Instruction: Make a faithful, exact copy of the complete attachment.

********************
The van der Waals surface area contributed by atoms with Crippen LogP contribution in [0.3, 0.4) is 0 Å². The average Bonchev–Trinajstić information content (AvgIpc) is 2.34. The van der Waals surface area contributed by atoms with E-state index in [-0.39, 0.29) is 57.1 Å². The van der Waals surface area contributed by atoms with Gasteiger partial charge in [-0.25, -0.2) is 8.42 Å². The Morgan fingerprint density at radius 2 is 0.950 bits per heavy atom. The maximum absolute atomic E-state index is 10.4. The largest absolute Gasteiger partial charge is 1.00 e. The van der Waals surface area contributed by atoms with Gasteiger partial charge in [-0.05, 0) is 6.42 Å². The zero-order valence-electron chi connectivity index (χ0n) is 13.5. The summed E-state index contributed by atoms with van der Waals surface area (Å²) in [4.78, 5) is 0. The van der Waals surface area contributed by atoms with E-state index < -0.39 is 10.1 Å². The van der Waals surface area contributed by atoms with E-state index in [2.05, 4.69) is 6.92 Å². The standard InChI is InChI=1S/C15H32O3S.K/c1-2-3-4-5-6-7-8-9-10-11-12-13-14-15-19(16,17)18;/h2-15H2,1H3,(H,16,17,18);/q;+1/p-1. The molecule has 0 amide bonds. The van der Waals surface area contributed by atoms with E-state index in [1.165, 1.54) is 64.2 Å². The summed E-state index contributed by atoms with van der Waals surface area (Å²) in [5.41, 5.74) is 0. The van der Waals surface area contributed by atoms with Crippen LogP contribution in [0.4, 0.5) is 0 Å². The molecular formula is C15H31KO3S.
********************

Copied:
The van der Waals surface area contributed by atoms with Crippen LogP contribution in [0.3, 0.4) is 0 Å². The average Bonchev–Trinajstić information content (AvgIpc) is 2.34. The van der Waals surface area contributed by atoms with E-state index in [-0.39, 0.29) is 57.1 Å². The van der Waals surface area contributed by atoms with Gasteiger partial charge in [-0.25, -0.2) is 8.42 Å². The Morgan fingerprint density at radius 2 is 0.950 bits per heavy atom. The maximum absolute atomic E-state index is 10.4. The largest absolute Gasteiger partial charge is 1.00 e. The van der Waals surface area contributed by atoms with Gasteiger partial charge in [-0.05, 0) is 6.42 Å². The zero-order valence-electron chi connectivity index (χ0n) is 13.5. The summed E-state index contributed by atoms with van der Waals surface area (Å²) in [4.78, 5) is 0. The van der Waals surface area contributed by atoms with E-state index < -0.39 is 10.1 Å². The van der Waals surface area contributed by atoms with E-state index in [2.05, 4.69) is 6.92 Å². The standard InChI is InChI=1S/C15H32O3S.K/c1-2-3-4-5-6-7-8-9-10-11-12-13-14-15-19(16,17)18;/h2-15H2,1H3,(H,16,17,18);/q;+1/p-1. The molecule has 0 amide bonds. The van der Waals surface area contributed by atoms with E-state index in [1.165, 1.54) is 64.2 Å². The summed E-state index contributed by atoms with van der Waals surface area (Å²) in [5.41, 5.74) is 0. The van der Waals surface area contributed by atoms with Crippen LogP contribution in [0.4, 0.5) is 0 Å². The molecular formula is C15H31KO3S.